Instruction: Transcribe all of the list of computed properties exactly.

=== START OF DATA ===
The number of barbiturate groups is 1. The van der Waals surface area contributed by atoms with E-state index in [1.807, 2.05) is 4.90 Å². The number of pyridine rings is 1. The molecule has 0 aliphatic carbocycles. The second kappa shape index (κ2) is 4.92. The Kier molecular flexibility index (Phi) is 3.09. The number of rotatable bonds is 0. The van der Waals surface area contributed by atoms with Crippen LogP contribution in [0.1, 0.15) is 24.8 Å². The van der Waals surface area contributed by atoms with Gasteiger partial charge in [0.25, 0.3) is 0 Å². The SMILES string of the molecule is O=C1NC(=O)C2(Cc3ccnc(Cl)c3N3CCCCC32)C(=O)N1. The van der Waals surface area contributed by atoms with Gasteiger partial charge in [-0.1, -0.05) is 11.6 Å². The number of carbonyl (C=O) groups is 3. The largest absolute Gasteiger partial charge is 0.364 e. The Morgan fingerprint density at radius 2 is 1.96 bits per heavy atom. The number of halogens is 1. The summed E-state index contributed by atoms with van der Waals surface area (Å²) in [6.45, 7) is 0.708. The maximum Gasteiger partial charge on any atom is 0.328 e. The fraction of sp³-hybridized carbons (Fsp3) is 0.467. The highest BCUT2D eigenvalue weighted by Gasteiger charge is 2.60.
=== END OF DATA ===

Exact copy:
The number of barbiturate groups is 1. The van der Waals surface area contributed by atoms with E-state index in [1.807, 2.05) is 4.90 Å². The number of pyridine rings is 1. The molecule has 0 aliphatic carbocycles. The second kappa shape index (κ2) is 4.92. The Kier molecular flexibility index (Phi) is 3.09. The number of rotatable bonds is 0. The van der Waals surface area contributed by atoms with Crippen LogP contribution in [0.1, 0.15) is 24.8 Å². The van der Waals surface area contributed by atoms with Gasteiger partial charge in [0.25, 0.3) is 0 Å². The SMILES string of the molecule is O=C1NC(=O)C2(Cc3ccnc(Cl)c3N3CCCCC32)C(=O)N1. The van der Waals surface area contributed by atoms with Gasteiger partial charge in [-0.1, -0.05) is 11.6 Å². The number of carbonyl (C=O) groups is 3. The largest absolute Gasteiger partial charge is 0.364 e. The Morgan fingerprint density at radius 2 is 1.96 bits per heavy atom. The number of halogens is 1. The summed E-state index contributed by atoms with van der Waals surface area (Å²) in [6.45, 7) is 0.708. The maximum Gasteiger partial charge on any atom is 0.328 e. The fraction of sp³-hybridized carbons (Fsp3) is 0.467. The highest BCUT2D eigenvalue weighted by Gasteiger charge is 2.60.